In the Summer, ITV started airing this final series of Poirot films with the story Elephants Can Remember. I wasn’t very impressed with the adaptation. There was a noticeable drop in production values (including some dreadful green-screening) and the whole thing felt very cheap and televisual. Of course, this is television, not cinema, but up until recently many of the Poirot feature-length instalments would have passed for cinema features. We are now drawing nearer to the end, and on the menu is murder-mystery-cum-espionage-thriller The Big Four.
The good news is, this episode is much better production-wise. It looks gorgeous, it’s handsomely produced, well-directed by Peter Lydon, and the whole thing feels a lot more “proper”, if you know what I mean. This is particularly notable in a snowy funeral scene at the start which may shock viewers expecting to begin this instalment with the famous Belgian detective alive and well.
It’s a shame that the step-up in production values has come now and not earlier, as this story is actually a lot weaker than that of Elephants Can Remember. It’s convoluted and has an outrageous and very obvious twist. To be honest, the story is borderline nonsense. Agatha Christie quite often gets a bit silly, but part of her genius is that she makes the ridiculous seem plausible. This really isn’t plausible.
Part of the problem here is that the original work has been butchered, almost beyond recognition. The Big Four, in book form, was a collection of interconnected short stories, originally published in The Sketch and then bound together in one volume. This film irons out the cases into the work of a single serial killer in the lead up to the Second World War, thus removing the initial structure of Christie’s rather original attempt at a sort of epic crime-saga.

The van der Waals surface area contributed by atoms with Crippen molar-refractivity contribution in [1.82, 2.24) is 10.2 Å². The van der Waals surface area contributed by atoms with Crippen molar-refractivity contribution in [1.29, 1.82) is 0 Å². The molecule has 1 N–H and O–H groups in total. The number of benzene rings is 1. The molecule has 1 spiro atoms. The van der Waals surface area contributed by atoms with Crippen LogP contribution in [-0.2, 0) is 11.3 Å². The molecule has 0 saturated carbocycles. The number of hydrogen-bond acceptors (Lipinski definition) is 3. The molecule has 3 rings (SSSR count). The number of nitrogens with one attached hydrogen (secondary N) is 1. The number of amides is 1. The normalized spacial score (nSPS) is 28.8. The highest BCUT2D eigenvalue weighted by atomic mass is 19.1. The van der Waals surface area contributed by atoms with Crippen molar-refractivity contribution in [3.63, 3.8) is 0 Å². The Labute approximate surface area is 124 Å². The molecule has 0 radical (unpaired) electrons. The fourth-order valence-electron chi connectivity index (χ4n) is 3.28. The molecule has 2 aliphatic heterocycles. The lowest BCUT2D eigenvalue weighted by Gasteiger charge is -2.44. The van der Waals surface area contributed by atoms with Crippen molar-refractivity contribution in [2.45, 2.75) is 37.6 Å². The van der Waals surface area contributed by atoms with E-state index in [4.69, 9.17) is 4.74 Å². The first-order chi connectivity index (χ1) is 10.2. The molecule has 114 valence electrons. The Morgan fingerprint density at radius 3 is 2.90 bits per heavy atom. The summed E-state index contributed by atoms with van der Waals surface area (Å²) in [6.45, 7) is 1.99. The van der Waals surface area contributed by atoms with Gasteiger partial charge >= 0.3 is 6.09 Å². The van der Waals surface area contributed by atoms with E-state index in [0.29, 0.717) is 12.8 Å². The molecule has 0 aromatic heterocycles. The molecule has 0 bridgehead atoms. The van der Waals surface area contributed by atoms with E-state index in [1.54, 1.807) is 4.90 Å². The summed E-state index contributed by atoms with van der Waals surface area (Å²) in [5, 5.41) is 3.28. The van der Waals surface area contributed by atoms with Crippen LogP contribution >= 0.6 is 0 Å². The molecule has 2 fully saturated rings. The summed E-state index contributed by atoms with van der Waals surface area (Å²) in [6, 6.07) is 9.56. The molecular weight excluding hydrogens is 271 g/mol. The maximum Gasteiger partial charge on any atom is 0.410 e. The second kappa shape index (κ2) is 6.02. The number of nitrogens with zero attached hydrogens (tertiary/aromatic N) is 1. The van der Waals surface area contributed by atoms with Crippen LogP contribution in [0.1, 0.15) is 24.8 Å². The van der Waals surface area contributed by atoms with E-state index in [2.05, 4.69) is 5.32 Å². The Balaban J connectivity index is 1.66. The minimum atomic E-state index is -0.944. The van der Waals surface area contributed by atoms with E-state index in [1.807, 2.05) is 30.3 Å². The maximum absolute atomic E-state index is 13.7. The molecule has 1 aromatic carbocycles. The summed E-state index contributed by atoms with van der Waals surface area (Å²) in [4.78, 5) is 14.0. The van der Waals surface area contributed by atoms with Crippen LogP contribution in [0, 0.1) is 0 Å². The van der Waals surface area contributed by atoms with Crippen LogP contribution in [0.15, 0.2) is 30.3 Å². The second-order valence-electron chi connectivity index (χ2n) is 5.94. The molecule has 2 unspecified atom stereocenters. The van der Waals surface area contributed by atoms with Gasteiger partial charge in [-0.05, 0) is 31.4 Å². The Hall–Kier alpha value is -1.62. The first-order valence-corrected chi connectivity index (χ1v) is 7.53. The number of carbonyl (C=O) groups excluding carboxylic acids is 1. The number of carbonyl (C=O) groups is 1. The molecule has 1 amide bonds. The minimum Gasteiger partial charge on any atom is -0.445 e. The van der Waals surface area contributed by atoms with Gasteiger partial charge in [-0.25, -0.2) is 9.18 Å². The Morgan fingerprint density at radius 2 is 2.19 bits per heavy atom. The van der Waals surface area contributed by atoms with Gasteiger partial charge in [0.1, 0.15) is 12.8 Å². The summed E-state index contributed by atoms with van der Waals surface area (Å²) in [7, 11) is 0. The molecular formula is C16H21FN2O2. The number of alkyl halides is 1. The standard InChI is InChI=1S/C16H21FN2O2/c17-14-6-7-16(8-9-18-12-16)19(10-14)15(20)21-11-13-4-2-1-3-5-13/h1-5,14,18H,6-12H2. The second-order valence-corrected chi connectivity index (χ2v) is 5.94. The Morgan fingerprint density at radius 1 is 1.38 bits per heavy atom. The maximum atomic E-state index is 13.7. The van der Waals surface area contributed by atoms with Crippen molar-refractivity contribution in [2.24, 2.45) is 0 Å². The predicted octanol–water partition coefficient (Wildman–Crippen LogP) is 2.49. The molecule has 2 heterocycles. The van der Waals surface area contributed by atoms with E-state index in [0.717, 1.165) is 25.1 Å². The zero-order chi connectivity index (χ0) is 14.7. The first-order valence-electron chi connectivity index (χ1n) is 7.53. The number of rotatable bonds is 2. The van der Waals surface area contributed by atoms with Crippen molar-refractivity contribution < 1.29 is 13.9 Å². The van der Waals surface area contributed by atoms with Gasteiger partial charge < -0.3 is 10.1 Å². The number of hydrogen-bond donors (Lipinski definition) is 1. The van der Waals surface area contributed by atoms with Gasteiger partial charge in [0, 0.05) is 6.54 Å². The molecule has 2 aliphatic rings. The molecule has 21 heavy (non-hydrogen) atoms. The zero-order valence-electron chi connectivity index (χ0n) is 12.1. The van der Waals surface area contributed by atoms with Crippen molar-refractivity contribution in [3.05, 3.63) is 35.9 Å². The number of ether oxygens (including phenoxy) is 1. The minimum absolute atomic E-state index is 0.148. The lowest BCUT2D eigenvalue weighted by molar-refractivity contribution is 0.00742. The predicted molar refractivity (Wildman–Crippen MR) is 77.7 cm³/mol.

Fans of the series will celebrate the return of Captain Hastings, Inspector Japp (now Assistant Commisioner) and secretary Miss Lemon, though the sombre reason for their return casts a sad light over the proceedings.
The best thing ITV could have done was produce an entire mini-series for The Big Four, adapting one case at a time, spanning four episodes, and then tie it all up at the end. But that would have been expensive, so here we have a middle-of-the-road excuse for a plot: a ludicrous piece of bonkers fiction, co-penned by the usually reliable Mark Gatis. It’s entertaining but only just about respectable.
Agatha Christie’s Poirot: The Big Four (2013), directed by Peter Lydon, was broadcast on ITV HD and ITV on October 23 2013. The film will be available to view on ITV Player for a limited time.